For Women’s History Month, Queer Forty highlights the writing, activism and voice of Imara Jones, who is clear that Black trans women have an integral role in LGBTQ activism and intersectional feminism.
Photographer: Richie Shazam
Styling: Imara Jones
Hair: Sammy Lacombe
Makeup: Starr Simpson
Imara Jones—investigative journalist, intersectional feminist and number 17 across in The Crossword in the March 7 issue of the New Yorker—is the face of a generation of trans activists whose transgressive work challenges and infiltrates mainstream media and politics to advance social justice and civil rights for trans and non-binary people. She’s elegant and charismatic, an intellectual, a writer and an economist. She wears many hats and she wears them with elan and authority.
In 2019 Jones chaired the first-ever “UN Women High-Level Meeting on Gender Diversity and Non-Binary Identities” at UN headquarters. At the UN meeting, which was attended by over 600 participants, Jones said, “We are at a stage where there is tremendous—one might say unprecedented—progress. There are trans people and gender nonconforming people and gay people and lesbian people and bisexual people who have been elected to offices around the world.”
She asserted, “There’s a tremendous amount of advance of rights, both in the global north and the global south, and of course tremendous representation in the media… But the violence and the backlash is also unprecedented and in some places in the world, historic.”
In 2020 Jones was featured on the cover of Time Magazine as part of its New American Revolution special edition, where she wrote an essay on “Why Black Trans Women Are Essential to Our Future.” As the creator of TransLash Media which she describes as a “cross-platform journalism, personal storytelling and narrative project, which produces content to shift the current culture of hostility towards transgender people in the U.S.,” Jones has won the coveted and prestigious Emmy and Peabody Awards.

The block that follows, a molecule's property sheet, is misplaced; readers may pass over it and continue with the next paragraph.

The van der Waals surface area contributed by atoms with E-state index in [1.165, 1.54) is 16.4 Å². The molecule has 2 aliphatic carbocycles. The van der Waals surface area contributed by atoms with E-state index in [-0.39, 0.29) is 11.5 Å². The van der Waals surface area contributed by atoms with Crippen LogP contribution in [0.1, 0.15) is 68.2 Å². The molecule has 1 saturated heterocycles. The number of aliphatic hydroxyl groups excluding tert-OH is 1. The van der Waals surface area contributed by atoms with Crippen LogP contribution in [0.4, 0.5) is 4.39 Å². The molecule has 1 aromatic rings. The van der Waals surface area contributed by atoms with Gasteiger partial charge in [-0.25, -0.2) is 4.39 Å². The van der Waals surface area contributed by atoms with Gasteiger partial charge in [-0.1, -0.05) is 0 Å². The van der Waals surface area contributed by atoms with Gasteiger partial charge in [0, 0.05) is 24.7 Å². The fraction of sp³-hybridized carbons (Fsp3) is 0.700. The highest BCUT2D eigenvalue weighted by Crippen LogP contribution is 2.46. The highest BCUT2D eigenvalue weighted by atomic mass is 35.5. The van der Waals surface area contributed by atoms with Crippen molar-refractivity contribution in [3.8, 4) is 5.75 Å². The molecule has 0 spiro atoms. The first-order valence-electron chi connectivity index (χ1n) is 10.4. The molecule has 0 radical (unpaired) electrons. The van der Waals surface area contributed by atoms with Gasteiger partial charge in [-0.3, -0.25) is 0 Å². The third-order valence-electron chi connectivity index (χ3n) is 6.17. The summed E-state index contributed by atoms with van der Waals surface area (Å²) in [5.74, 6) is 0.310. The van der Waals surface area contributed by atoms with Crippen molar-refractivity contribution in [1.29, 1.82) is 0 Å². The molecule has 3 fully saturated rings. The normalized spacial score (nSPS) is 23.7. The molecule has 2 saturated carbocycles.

In all her work, as with her WEBBY-nominated, “TransLash Podcast with Imara Jones,” as well as the investigative, limited series, “The Anti-Trans Hate Machine: A Plot Against Equality,” Imara Jones is focused on changing narratives—exploring and illuminating the lives of trans people, addressing issues of discrimination, harassment and violence faced by trans people and highlighting the achievements (against manifold odds) of trans people—especially trans women of color who have been most at risk and under threat.
Jones’s achievements are broad and diverse. The first Journalist-in-Residence at WNYC’s The Greene Space, she hosted the monthly program “Lives At Stake.” Her journalism has been featured regularly in The Guardian, The Nation, MSNBC, CNBC, NPR, Mic and Colorlines—publications for which she’s written about everything from the economics of immigration to how “Trans Women of Color Are the Past and Future of LGBTQ Liberation” to how “Repealing Obamacare would be devastating for transgender Americans”, to a plethora of articles on racism in America.